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Articles: Classroom

UNC-Chapel Hill’s Center for Faculty Excellence has experimented with alternative classroom designs that make it easier for instructors to use interactive learning methods—including in lecture hall-sized spaces.

Students enrolled in media ethics at The University of North Carolina at Chapel Hill this fall walked into a lecture hall that looked radically different than two years ago. Gone is the stadium-style seating. Now the room, used for a wide range of courses, has 100 rolling swivel chairs with adjustable tables and nine mounted video screens.

High-capacity classrooms: The collaborative BioSciences West classroom at The University of Arizona holds up to 112 students.

Active learning should allow students in traditional lecture halls to work in small groups solving problem sets or developing presentations. That can be accomplished without renovating the space, but the layout does present challenges.

Lecture courses can be made more interactive by breaking up class time with small-group activities.

The tiered education department classroom at McGill University in Montreal can accommodate up to 96 students.

What would you say to someone who needs convincing that lecture halls and other large spaces can also be active learning environments?

“Large, active learning classrooms support the largest number of students efficiently. The classroom can also be used outside classroom hours for collaborative activities. You’re really increasing the use and efficiency of the real estate.” —Andrew Kim, manager, WorkSpace Futures, Steelcase

Today, the mastery of writing is critical for success in school, college, and in the vocational, business, and professional workplace. Teachers in K-12 schools across the nation hear their students express fear and loathing of writing – overwhelmed by the writing process and not knowing where to get started.  

Research has shown that active learning—asking students to engage in class with each other and their instructor—is more effective than traditional lecturing.

The nine schools recognized as Summer 2016 Models of Excellence have found that innovation leads to innovation when it comes to student success. Administrators who find new opportunities to provide support encourage students to be creative in making the most of a higher education.

Susan West Engelkemeyer is the president of Nichols College in Dudley, Massachusetts.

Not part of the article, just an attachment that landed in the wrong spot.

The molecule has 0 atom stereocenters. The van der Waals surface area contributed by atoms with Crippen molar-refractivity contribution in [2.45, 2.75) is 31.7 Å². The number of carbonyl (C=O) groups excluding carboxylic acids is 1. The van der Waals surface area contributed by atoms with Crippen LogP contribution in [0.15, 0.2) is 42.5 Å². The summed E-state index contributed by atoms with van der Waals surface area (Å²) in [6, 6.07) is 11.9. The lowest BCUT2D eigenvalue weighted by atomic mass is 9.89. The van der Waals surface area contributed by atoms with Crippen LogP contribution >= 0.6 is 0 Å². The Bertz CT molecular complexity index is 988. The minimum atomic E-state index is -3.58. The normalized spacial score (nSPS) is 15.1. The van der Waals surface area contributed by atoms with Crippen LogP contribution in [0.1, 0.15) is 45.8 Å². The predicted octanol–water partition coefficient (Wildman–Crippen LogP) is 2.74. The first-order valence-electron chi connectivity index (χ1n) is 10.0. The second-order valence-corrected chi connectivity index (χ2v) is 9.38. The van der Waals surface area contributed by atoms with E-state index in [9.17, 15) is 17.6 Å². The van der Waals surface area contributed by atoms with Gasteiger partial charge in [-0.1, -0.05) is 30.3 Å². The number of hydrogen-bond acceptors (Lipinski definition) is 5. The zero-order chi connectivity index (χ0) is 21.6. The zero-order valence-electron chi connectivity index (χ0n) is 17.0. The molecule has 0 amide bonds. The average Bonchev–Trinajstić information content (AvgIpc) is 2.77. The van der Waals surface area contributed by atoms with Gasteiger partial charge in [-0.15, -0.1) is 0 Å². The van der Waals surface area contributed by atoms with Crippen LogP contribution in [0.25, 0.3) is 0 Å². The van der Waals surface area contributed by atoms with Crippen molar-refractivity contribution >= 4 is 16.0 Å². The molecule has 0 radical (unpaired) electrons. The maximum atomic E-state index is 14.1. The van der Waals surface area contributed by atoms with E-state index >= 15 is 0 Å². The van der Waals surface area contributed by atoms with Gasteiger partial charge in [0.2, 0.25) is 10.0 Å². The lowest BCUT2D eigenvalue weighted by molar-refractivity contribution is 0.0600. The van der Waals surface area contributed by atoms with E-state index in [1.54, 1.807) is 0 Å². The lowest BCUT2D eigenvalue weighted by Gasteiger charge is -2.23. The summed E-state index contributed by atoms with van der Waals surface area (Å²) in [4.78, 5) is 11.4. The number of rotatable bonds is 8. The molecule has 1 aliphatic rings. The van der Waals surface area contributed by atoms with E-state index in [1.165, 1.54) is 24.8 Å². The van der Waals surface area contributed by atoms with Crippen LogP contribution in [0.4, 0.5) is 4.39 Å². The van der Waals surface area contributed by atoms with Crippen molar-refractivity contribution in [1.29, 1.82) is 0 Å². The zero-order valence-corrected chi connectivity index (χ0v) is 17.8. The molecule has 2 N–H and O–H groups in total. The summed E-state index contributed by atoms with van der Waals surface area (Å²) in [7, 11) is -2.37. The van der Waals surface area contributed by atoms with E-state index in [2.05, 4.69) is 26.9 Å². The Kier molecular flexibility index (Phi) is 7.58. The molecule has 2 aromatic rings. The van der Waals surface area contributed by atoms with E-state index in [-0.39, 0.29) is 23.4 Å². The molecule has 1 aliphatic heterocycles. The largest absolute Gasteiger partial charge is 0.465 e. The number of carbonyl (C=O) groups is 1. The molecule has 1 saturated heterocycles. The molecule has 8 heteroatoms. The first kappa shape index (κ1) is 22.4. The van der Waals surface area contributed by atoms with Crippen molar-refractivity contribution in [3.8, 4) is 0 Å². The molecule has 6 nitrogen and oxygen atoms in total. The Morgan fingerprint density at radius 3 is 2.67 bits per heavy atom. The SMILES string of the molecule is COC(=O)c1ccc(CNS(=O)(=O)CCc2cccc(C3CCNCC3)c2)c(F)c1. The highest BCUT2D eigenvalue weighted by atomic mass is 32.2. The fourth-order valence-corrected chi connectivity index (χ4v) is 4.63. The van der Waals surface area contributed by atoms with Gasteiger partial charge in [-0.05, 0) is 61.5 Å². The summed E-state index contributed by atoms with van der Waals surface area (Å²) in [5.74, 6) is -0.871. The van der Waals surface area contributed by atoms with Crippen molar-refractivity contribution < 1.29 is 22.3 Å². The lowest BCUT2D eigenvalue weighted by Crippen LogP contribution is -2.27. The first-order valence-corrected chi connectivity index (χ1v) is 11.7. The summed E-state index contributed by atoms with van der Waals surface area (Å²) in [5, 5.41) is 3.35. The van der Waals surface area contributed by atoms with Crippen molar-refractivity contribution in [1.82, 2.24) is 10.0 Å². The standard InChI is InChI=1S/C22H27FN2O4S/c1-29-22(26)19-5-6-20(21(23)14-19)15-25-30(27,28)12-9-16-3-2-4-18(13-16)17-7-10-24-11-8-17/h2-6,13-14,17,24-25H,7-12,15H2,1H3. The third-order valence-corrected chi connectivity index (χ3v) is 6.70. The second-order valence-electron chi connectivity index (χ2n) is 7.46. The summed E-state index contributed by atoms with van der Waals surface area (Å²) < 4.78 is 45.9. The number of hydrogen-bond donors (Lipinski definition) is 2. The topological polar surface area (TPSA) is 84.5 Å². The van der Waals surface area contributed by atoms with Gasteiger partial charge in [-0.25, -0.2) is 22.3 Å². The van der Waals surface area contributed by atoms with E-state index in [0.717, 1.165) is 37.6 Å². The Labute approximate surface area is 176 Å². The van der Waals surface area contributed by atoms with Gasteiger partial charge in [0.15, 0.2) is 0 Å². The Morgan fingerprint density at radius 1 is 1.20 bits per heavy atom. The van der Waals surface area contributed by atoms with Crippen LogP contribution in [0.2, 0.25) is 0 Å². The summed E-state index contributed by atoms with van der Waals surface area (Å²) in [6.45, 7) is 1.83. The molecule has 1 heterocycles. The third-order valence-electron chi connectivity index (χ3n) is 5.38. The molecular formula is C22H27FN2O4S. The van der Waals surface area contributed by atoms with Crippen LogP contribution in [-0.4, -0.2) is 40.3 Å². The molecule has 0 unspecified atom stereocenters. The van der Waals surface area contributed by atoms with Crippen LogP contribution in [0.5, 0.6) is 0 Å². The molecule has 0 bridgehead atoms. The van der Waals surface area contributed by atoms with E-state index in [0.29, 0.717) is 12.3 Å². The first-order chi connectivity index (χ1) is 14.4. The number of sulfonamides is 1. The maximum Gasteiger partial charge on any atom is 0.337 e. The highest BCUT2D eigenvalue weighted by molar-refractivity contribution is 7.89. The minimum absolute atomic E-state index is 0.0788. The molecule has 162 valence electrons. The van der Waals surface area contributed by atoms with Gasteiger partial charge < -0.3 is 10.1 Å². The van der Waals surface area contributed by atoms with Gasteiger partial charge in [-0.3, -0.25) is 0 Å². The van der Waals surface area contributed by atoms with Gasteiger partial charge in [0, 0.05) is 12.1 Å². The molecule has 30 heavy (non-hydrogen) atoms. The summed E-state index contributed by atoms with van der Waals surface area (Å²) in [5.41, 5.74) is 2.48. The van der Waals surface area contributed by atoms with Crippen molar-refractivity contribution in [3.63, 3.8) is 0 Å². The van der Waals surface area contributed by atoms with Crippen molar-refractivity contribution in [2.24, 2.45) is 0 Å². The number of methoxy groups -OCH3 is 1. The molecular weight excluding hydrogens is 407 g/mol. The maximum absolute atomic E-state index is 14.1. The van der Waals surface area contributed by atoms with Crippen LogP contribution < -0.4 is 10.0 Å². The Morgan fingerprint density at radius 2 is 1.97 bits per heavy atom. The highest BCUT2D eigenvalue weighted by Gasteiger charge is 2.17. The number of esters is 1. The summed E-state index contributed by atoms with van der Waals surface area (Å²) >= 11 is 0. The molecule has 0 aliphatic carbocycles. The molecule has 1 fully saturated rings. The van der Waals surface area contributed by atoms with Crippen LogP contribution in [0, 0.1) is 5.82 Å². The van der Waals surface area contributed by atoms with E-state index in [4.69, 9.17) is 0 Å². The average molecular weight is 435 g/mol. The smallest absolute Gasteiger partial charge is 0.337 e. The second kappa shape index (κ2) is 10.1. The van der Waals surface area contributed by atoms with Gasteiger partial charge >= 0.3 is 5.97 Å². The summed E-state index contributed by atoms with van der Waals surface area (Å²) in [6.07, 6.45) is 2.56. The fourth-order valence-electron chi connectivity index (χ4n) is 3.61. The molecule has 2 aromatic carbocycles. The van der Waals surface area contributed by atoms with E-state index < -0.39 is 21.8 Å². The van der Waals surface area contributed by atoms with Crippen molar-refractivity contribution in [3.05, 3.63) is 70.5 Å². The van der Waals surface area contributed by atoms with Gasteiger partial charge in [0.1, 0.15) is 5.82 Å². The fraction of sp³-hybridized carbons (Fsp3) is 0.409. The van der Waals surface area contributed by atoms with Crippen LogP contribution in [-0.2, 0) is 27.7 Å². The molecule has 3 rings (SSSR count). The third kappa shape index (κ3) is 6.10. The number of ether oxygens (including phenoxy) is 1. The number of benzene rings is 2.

With increasing urgency, today’s colleges are being asked—by business, government and the nonprofit field—to impart so-called “21st century skills” of communication, collaboration, problem-solving and creativity to their students. What’s often missing from the list is leadership.

The first new academic building added to Trinity’s historic Washington, D.C. campus in more than half a century, provides much needed instructional space for the school’s growing nursing and health programs as well as a step into modern architecture.

The success of the studio concept does not just resonate for a graduate student audience, but can and should be articulated for undergraduates as well. If MBAs must work collaboratively, digitally and dynamically, so should undergraduate students.

At Juniata College in Pennsylvania, students took Arabic for the first time last fall by enrolling in a course at Gettysburg College via video conference.

Amherst College students, meanwhile, can major in architectural studies by taking classes at four neighboring colleges. And at Cabrini College near Philadelphia, students from five institutions researched viruses last summer in a new undergraduate science program.

A more centralized approach to course scheduling at Somerset Community College has increased the rates of filled classroom seats and helped students fit in the courses they need to graduate on time. Between 2008 and 2014, the average seat-fill rate has increased by 24 percent and the average student credit load has increased by 48 percent.

Students don’t quite run the show when it comes to course scheduling. But colleges and universities are striving to make it easier for them—with their ongoing juggle of work, family and school commitments.

Brent Betit helped found Landmark College, the world's first college for students with learning disabilities.

The spaces we create for people with learning disabilities can support success or guarantee failure.

Three decades ago, I led a team in designing an entire college campus specifically for students with learning disabilities.

Nearly a decade in the making, the new science building at Clayton State University in Georgia adds a much-needed 58,610 square feet of learning facilities to campus.

The building nearly triples the school’s lab space, creating more efficient facilities to accommodate increasing enrollment.


Clayton State’s enrollment has grown to more than 7,200 students from 4,675 in 2001. There are more student science majors, and every student is required to take laboratory classes.

While renovating the Rotunda at the University of Virginia, workers found a “chemical hearth” hidden behind the walls.

It turned out to have been part of an early science classroom commissioned by university founder Thomas Jefferson. The room, likely sealed in the mid-1800s, survived a fire in 1895 that destroyed much of the building’s interior.

At 500,000 square feet, the new Science and Engineering Hall at The George Washington University is the largest academic building dedicated to these fields in the nation’s capital.

And it serves thousands of students and roughly 140 faculty members in the heart of the Foggy Bottom campus. The building, known on campus as the SEH, provides eight floors of laboratory space to support both academics and research.